This depends on what variant of English you speak. In British English, whether it goes inside or outside depends on whether the quote is a complete sentence or not. (If it is, the quote goes inside. If not, outside.)<br />
In American English, on the other hand, it always goes inside.<br />
Other Englishes may vary again, but hopefully they stick to one of the above rules. Ain't life complicated? :/
Yep. Though less so if you're American; I'm starting to see why they just settled on a rule. :)
In British English, just include all the punctuation in the quote, then add a period after if you haven't already. Hope that helps...
I'm American and I always put the period on the outside of the quotations unless the quote is a complete sentence. It just makes sense for me to do it this way.
From http://grammar.ccc.commnet.edu/grammar/marks/quotation.htm<br />
In the United Kingdom, Canada, and islands under the influence of British education, punctuation around quotation marks is more apt to follow logic. In American style, then, you would write: My favorite poem is Robert Frost's "Design." But in England you would write: My favorite poem is Robert Frost's "Design". The placement of marks other than periods and commas follows the logic that quotation marks should accompany (be right next to) the text being quoted or set apart as a title. Thus, you would write (on either side of the Atlantic):<br />
What do you think of Robert Frost's "Design"? and<br />
I love "Design"; however, my favorite poem was written by Emily Dickinson.
Outside if it's a quote within a larger sentence...
Chicago Manual of Style, Section 6.9: Period and commas in relation to closing quotation marks. Periods and commas precede closing quotation marks, whether double or single.
outside of course.
She said, "Shut the damn door!"
She said, "I want to go home.". =inside, if you are quoting a sentence.<br />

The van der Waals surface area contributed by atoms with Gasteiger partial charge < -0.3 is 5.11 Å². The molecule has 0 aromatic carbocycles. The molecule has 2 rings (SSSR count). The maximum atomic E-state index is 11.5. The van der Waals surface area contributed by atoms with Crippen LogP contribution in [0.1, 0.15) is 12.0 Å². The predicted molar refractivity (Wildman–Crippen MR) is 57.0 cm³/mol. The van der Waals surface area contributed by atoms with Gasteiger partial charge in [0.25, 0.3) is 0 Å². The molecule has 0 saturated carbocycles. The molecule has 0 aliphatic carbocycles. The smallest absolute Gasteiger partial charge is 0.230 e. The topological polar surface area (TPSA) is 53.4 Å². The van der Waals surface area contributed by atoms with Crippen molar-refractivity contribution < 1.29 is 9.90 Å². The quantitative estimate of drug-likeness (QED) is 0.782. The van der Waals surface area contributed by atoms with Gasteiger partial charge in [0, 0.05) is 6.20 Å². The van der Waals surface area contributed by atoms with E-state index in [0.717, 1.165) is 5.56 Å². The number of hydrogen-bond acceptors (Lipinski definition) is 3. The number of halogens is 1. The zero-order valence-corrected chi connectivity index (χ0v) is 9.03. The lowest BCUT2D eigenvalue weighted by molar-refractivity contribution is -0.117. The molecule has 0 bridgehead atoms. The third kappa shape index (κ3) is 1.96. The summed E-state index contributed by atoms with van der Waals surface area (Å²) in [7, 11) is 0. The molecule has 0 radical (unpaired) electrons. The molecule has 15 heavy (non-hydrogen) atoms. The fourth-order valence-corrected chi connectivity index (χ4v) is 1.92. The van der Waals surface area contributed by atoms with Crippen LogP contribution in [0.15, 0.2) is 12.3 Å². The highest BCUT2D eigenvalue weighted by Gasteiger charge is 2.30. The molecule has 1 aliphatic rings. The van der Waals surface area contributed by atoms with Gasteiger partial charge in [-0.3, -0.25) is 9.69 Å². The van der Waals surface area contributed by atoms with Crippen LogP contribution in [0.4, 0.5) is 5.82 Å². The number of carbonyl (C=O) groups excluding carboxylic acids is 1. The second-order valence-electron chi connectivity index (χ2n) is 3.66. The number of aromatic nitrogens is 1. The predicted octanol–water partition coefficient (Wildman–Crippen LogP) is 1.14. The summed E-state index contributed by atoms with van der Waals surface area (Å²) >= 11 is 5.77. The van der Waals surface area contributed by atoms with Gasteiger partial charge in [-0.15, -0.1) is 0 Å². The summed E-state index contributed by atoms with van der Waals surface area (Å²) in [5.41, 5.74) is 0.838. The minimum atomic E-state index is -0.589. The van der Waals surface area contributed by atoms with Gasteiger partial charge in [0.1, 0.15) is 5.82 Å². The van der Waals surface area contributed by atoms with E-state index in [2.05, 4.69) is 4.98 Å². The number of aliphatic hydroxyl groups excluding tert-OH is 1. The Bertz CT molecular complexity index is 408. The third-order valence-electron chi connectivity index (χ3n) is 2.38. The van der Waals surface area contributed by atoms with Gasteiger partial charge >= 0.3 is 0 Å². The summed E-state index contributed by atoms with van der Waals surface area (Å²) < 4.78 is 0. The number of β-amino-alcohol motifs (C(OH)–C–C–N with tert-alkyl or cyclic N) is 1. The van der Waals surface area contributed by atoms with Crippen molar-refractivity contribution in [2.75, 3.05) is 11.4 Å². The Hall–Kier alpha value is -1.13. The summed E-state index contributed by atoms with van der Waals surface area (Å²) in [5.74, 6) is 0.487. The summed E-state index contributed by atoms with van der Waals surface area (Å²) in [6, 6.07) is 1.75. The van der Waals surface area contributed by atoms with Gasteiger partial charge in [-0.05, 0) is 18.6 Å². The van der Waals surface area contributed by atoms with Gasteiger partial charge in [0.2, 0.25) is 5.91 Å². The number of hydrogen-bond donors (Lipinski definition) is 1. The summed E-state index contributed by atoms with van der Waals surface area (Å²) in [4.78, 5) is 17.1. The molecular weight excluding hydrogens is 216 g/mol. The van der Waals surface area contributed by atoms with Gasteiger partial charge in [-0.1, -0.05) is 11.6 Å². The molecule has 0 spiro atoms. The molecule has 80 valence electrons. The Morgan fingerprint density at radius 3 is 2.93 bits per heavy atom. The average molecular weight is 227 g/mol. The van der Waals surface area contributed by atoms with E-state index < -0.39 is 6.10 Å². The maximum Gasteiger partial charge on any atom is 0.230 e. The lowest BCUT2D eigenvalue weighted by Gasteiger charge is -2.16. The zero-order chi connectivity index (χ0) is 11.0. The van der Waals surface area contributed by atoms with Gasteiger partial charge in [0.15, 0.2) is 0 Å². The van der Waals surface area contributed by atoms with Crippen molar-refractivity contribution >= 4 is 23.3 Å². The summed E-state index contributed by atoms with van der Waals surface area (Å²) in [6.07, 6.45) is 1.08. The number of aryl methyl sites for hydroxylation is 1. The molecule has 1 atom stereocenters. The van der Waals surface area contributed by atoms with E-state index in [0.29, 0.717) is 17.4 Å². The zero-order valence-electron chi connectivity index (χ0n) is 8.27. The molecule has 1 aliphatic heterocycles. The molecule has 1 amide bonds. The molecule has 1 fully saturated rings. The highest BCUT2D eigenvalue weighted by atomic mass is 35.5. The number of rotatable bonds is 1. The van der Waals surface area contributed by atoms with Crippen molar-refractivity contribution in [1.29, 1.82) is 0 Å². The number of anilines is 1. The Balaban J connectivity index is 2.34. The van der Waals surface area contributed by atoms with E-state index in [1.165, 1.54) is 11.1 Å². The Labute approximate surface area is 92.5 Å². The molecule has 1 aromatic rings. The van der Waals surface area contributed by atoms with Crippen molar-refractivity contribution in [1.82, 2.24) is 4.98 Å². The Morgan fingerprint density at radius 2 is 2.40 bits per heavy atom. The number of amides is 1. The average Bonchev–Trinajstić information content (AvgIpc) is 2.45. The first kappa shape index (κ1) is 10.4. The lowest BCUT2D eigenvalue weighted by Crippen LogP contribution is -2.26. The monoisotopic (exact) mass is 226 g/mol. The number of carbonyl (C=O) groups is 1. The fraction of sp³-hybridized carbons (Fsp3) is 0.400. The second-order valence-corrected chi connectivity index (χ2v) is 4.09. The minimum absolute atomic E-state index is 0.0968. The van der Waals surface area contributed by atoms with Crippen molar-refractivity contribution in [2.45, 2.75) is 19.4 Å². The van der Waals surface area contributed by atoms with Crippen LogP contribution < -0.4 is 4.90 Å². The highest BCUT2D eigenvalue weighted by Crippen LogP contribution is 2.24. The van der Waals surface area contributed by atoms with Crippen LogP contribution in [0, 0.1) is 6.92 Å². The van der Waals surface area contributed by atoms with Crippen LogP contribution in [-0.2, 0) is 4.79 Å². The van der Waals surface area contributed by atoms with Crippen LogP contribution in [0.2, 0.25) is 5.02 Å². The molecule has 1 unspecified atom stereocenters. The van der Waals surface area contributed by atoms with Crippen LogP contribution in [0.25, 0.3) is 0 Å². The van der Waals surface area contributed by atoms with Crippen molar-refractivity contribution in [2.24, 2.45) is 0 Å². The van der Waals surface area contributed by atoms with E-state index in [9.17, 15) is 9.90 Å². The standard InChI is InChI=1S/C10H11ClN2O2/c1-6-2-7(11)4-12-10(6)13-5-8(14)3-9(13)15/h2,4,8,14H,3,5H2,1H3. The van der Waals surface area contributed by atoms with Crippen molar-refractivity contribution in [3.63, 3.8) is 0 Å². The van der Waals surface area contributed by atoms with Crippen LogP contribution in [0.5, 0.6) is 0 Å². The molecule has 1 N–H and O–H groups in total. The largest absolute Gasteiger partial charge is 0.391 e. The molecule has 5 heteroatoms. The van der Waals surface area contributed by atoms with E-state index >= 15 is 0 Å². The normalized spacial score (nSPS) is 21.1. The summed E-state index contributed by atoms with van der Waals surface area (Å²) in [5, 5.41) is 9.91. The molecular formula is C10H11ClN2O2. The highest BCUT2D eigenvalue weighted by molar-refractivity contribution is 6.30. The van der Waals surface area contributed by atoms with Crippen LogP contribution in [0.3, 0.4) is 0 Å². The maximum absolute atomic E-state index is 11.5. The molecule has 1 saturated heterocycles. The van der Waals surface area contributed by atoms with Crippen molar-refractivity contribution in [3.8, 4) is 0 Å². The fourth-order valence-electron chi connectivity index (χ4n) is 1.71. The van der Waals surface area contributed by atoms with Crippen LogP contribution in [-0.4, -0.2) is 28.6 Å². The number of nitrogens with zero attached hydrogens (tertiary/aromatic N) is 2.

My father always said, "Be careful what you wish for."
okay look I am going to show you..... <br />
"Hi, how are you?" or Hey I need you to pick up the dog "Frenchy" for me please. <br />
I hope that helps you a little
the first one unless extra punctuation is needed such as
He said "Yes!".
if you must but I would hope that you wouldnt leave a sentence like that it is incorrect grammer..... lol
Best quotes wont need grammar check go ahead and post it lol i nvr chk whn i post inside or outside lol whtever is pressed is final
In that case "its Inside " good luck with your book
A period end a sentence, therefore, the quotes are inside the sentence.
in the middle
Inside. The sentence stopped inside. The quotes will be after the period.
I use one of these . .
The period should be inside of the quotations.
The normal rule is to put them inside, but that's just plain stupid - I always put them outside (I'm a rebel like that).
the full stop or period as you Americans call it ends the sentence so should always be the last thing in a sentence.<br />
If quoting a sentence you put one inside the quotes and another outside the quotes when your sentence ends. If quoting a phrase that would not normally have a full stop (period) after it you do not need one.<br />
I asked her if she was happy "very" she answered.<br />
I asked her if she was happy "I am thanks." she answered.<br />
One is a sentence within a sentence hence two full stops one inside the quotes ine outside
Depends on if you're quoting someone else, if so then it's inside and outside - if you are making your own statement, it's outside. "I think.".